GENEVA (AP) — The United States' payment of illegal subsidies to Boeing Co. has cost rival plane maker Airbus US$27 billion in lost revenues over the past three years, the European Union said Wednesday.
Brussels added that Washington will have only itself to blame if the World Trade Organization rules that the U.S. has broken commerce rules in its financing of Chicago-based Boeing, which is embroiled in a bitter legal dispute with Airbus.
Washington said government contracts do not give Boeing an unfair advantage and noted that Airbus actually has gained 20 percentage points of market share at Boeing's expense since the beginning of the decade. The global plane market is worth an estimated US$3 trillion over the next two decades.
''The lavish subsidies ... allowed Boeing to engage in aggressive pricing of its aircraft, which has caused lost sales, lost market share and price suppression to Airbus on a number of select markets,'' Brussels said in a statement as both sides began WTO hearings over alleged U.S. wrongdoing. ''The support clearly aims at weakening Airbus' position and competitiveness.''
The trans-Atlantic dispute, expected to be the most complicated and costly in the Geneva-based WTO's 12 year history, rests on the ability of Washington and Brussels to show that the alleged subsidies have caused their industries harm. Both have presented evidence of lost plane sales or lowered prices to back up their claims.
The U.S. accuses Airbus of taking advantage of decades of European subsidies worth the equivalent of up to US$205 billion to capture long-standing Boeing customers and become the world's largest seller of planes.
The EU refers to tax breaks, development funding and outright grants to Boeing as examples of wrongdoing by the U.S. government and the states of Kansas, Illinois and Washington. It also accuses the U.S. of providing vast amounts of hidden support to Boeing through military contracts, citing a total subsidy figure through 2024 of US$23.6 billion.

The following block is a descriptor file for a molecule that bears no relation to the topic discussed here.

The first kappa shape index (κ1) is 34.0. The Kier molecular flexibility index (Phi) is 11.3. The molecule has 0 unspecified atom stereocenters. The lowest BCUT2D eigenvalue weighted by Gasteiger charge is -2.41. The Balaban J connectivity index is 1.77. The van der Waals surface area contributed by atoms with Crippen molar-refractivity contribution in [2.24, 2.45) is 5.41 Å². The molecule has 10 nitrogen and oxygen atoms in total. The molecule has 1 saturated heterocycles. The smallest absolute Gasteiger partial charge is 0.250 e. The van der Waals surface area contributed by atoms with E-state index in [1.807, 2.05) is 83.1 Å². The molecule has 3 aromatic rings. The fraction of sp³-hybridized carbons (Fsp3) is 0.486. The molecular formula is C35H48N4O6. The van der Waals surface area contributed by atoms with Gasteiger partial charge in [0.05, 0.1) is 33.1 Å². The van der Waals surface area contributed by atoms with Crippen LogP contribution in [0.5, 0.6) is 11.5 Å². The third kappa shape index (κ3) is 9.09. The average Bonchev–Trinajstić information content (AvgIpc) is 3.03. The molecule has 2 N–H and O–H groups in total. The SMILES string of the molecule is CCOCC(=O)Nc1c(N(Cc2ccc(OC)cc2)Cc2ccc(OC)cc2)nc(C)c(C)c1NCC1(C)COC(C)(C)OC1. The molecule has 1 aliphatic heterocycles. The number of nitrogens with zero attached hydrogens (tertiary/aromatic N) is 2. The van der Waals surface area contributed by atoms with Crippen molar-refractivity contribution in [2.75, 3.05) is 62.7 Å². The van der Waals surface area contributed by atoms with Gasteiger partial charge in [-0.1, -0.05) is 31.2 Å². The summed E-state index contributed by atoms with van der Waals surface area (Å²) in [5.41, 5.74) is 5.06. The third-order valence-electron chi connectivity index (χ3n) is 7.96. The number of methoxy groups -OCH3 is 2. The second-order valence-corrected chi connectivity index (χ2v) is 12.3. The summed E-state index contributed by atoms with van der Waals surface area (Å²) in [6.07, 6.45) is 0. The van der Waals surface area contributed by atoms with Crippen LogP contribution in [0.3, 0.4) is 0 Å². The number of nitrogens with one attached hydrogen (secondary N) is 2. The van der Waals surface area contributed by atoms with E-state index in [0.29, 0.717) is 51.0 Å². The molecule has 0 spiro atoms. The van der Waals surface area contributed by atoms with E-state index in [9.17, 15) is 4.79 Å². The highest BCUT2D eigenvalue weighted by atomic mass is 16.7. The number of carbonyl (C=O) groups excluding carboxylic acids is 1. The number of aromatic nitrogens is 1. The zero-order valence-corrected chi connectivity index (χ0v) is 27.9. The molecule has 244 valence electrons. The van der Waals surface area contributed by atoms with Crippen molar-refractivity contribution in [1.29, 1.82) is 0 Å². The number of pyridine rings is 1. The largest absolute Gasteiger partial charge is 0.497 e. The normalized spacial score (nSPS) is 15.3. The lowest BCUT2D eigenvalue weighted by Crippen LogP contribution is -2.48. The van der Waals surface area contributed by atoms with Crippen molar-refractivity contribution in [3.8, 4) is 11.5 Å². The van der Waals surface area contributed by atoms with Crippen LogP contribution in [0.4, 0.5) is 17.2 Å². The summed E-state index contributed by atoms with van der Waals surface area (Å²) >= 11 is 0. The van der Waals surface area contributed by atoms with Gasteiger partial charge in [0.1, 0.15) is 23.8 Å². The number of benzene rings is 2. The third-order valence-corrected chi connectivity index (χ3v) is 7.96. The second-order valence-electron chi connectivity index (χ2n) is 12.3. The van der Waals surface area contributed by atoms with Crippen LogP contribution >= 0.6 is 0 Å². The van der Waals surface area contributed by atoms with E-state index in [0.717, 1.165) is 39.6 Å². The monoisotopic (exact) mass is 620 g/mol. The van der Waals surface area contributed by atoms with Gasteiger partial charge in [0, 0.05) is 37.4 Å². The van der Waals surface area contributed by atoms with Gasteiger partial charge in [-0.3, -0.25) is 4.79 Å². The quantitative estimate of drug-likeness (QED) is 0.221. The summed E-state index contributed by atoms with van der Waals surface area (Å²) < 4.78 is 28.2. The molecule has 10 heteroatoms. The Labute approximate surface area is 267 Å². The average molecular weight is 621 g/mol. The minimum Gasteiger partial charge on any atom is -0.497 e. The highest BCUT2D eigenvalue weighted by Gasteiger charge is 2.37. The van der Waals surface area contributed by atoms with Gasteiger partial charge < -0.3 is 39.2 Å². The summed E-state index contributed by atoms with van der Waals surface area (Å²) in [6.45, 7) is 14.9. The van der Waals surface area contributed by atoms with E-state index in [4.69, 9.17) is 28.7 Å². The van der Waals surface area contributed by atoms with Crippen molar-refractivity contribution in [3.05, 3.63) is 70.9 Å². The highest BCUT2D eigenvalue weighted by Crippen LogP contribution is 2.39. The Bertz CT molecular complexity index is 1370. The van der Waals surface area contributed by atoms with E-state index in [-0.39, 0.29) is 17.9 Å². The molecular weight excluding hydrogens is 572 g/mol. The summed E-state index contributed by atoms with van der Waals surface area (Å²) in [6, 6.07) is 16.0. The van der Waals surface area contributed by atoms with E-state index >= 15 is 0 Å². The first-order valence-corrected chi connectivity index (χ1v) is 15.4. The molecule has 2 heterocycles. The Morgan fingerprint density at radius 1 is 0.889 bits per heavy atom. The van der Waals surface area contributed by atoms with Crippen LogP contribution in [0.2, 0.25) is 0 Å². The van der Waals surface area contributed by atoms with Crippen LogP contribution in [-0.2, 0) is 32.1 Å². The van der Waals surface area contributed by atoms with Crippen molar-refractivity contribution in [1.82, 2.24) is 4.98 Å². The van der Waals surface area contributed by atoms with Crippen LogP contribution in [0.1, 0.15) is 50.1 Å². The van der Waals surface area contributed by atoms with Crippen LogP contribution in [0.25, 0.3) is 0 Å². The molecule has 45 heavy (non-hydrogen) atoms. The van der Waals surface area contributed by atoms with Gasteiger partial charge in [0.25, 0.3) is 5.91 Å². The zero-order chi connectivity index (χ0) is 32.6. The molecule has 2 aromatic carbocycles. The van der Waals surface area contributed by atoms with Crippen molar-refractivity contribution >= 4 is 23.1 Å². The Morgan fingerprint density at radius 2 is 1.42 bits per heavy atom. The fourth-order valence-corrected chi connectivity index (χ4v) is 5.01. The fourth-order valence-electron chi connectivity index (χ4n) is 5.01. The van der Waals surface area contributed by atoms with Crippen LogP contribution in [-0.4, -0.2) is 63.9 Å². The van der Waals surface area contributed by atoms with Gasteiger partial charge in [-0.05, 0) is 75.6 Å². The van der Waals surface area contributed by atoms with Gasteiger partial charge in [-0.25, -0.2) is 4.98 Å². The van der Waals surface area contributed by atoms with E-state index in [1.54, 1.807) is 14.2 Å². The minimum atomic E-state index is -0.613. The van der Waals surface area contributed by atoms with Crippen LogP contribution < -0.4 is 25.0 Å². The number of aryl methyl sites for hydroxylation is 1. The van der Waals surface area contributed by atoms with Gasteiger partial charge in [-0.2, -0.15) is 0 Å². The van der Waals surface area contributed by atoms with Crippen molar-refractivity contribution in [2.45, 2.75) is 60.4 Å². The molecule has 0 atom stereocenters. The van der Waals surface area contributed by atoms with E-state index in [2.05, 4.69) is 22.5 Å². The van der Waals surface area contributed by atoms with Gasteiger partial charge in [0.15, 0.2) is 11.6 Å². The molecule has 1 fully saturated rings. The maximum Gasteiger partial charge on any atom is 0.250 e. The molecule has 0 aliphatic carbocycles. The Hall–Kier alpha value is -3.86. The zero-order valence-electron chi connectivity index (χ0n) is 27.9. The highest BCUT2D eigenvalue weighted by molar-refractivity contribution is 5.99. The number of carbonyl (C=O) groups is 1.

Brussels said US$5 billion in illegal U.S. subsidies to Boeing from 2004 to 2006 had a more than fivefold negative effect on Airbus revenues in that period. Senior EU trade officials, who briefed reporters on condition of anonymity because of the sensitivity of the case, rejected that plane design flaws or any other company mistakes were responsible for the revenue loss.
''The EU's claims are to distract attention from its own massive subsidies,'' said Gretchen Hamel, a spokeswoman for the U.S. trade representative in Washington. She said the EU had vastly inflated the value of NASA and other government programs involving Boeing, and cannot prove that they have harmed Airbus' development of planes or sales.
A closed-circuit broadcast of the two-day panel hearing will be aired Friday at the WTO.
The EU made its final defense in July of the government loans used to help Airbus develop new planes, before the WTO rules on whether the so-called ''launch aid'' is legal. The WTO decision could have far-reaching ramifications for the France-based plane maker, which still must decide how it will fund its midsize, long-range A350 XWB, which has already been subject to a costly redesign.
Bob Novick, a former U.S. trade lawyer representing Boeing on WTO matters, said any problems Airbus has experienced were the result of its failure to recognize early enough the importance airlines were putting on fuel efficiency, and the company's choice at the beginning of the decade to invest in the A380 sumperjumbo instead of a smaller, more efficient plane.
''When Airbus rushed out a proposed A350 model to compete with the 787, it was rejected by the market. A second proposal was also rejected,'' Novick said. ''The EU cannot blame that on contrived subsidies to Boeing.''
An interim ruling in the U.S. case against Brussels was scheduled for October, but has been delayed because of the complexity of the dispute. A decision on the EU's complaint is not expected until next year. Both would be subject to appeals.
''The U.S. case has always rested on a bizarre premise: U.S. grants to Boeing are WTO-compliant while repayable European loans to Airbus are not,'' said Geoff Shuman, Airbus' director of European affairs. ''Not a single Boeing civil jet transport aircraft program has ever been developed without massive U.S. government subsidies.''
Shuman called the 787 the ''most subsidized civil aircraft in aviation history.''
Airbus delivered the most planes last year, but fell behind Boeing on orders for the first time in six years after suffering from a series of production setbacks and leadership crises.